However, I showed up on the Mt. View campus every year, sometimes twice, as Salpointe would play Mt. View in one sport or another. Always a loss for Mt. View – my “old friends” were never happy to see me on the sidelines of the opposition. Soccer was always the worst for Mt. View, as the coach would allow me to walk around behind the team’s bench. (Once, we won 5-0, and goals #4 and #5 were nutmegs on the keeper, a person whom I had known and played AYSO soccer with for a long time… yeah, that was awkward.)

So, back to present at Williams Field HS, and I opted not to say anything to the people I had known from “way back when”. I didn’t want them to think I was rubbing it in, because once again, here I am at a Mt. View game, and Mt. View loses.

But I thought about it. Boy did I think about it. 🙂

Reverse Weekend Warrior?

Three straight days of refereeing – Saturday, Sunday, and Monday.

Saturday started with two recreational league games (U9-11 combined) as center referee, followed by two Port Of Subs Open League (POSOL) games a couple of hours later, one as assistant, the other as center.

Sunday turned up four games at the SC Del Sol Desert Classic out at Riverview Park in Mesa. I ran as a center, an assistant, and two more centers, one of which was a Final that ended as a 0-0 tie and went to kicks from the mark.

Last night was the usual four games at the Barney Indoor Sports Complex.

It’s a challenge, to say the least. Four different sets of rules to keep straight – Rec league, POSOL, tournament-specific, and indoor. I forgot to wear my pedometer on Saturday, but Sunday and Monday combined I ran 13 miles, and I have been using supplements as anadrol to help me with this. I would probably guess that Saturday I ran about 5 miles (the rec games were on a short field, and I was an assistant on one of the POSOL games). So a conservative estimation would be about 18 miles for the weekend. Nice!

The only note was the during the Finals game, which of course got a little heated (as much as 12 year old girls can be aggressive), was that the parents on the sidelines started off with the usual complaints for calls and quickly stopped when I became more visable with the approach (actually stating loudly “offside” and giving a motion for a jersey tug or a handling violation). Now we’re not supposed to give an indication of what the foul actually is as a center, we’re just supposed to indicate direction of the free kick, but realistically, more and more players and coaches want to know “what was the call”, and making it easy to see immediately eliminates all those questions. I just wish that USSF would start utilizing signals like that more, because right now, it’s just up to the individual referee.


That’s the number of cautions I issued today in one game – a U14 Girls Division 1 game. Six. And they weren’t all for the same thing – in fact, five of them were for completely different issues (all of which were in the second half of the game):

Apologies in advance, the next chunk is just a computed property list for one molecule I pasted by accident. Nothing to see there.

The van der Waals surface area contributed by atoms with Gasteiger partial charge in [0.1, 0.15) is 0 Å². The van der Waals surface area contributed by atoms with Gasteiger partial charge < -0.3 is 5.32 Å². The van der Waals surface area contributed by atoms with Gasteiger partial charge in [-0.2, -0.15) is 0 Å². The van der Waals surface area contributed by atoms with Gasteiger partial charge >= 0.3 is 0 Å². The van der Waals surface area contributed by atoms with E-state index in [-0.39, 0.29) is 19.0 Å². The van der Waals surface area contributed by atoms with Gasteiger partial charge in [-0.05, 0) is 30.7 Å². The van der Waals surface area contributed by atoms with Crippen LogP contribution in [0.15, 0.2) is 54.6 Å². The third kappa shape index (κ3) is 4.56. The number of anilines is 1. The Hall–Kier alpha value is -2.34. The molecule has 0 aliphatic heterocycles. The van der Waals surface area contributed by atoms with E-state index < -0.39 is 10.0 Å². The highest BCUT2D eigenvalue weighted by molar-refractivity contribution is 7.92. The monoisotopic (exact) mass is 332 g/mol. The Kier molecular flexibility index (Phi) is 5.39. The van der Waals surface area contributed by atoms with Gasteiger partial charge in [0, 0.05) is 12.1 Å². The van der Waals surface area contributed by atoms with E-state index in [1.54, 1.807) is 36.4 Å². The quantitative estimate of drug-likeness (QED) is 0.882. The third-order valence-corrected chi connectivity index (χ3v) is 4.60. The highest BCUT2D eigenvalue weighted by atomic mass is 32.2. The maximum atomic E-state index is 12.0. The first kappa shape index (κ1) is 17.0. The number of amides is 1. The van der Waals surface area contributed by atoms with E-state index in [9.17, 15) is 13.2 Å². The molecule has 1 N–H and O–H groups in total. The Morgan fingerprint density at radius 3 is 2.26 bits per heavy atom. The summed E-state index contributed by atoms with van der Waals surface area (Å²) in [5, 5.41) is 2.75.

• Persistent Infringement – A26 was pushing her opponents in the back (or knocking over the opposing goalkeeper) all first half, and her first foul in the second half earned her a caution.
  • Unsporting Behavior / Tactical Foul – A39 first impeded, then held her opponent from being able to play a ball down the right sideline.
  • Unsporting Behavior / Deliberate Handling – in the penalty area, A35 jumped at least two feet in the air with both arms above her head, and contacted the ball with a forearm. She subsequently attempting to claim she was trying to protect her face (not when you jump up in the air), and then when that tactic failed, claimed that the ball actually hit her in the shoulder.
  • Unsporting Behavior / Late Tackle – A24 tried a hip-check about 5 yards in front of me way after the ball had left the area, then complained that the opponent was pushing her (not true).
  • Dissent – The Head Coach didn’t like the call on the late tackle and kept asking to “call it both ways”. I told her “That’s enough, you need to stop,” twice, then went over to her sideline and told her “I’ve asked you to stop twice, since you’ve decided to continue, here’s your caution. If I have to talk to you again, you will be finishing this game from the parking lot.”
  • Dissent – At the pre-game conference, both teams were warned that there would be no shenanigans related to parking oneself in front of a free kick and forcing the kicker to ask for the 10-yard distance. Both teams instead were to immediately back away or else be cautioned. So, in the 68th minute, a free kick is given just outside the penalty area near the right sideline. A30 parks herself about 7 yards from the ball and I tell her to move back because her captain had already been warned pre-game. The result? “Well you didn’t warn me.” So she got her warning.

Ok, so one would think that was the end of it after the game, right?


I walked back to the referee tent with the referee assignor and received lots of congratulatory comments from the referees still there – mine was the last game of the day for this club and many of the referees were hanging out to watch the game after theirs had completed. I was asked to explain the caution to the HC and the caution at the end in the corner; several referees mentioned that they didn’t think they could have given the HC a card in that situation. I was doing so, and the HC happened to be walking by the tent. She starting glaring at me and talking in a very loud voice about red cards and how the other team got away with everything. It was obvious that, even though she was walking away with no one around her, she was talking to me.

Almost all the referees were watching her walk away, and after she was out of earshot, one of the other refs said, “Well, I don’t think she’s made many friends today for her future games.” No doubt!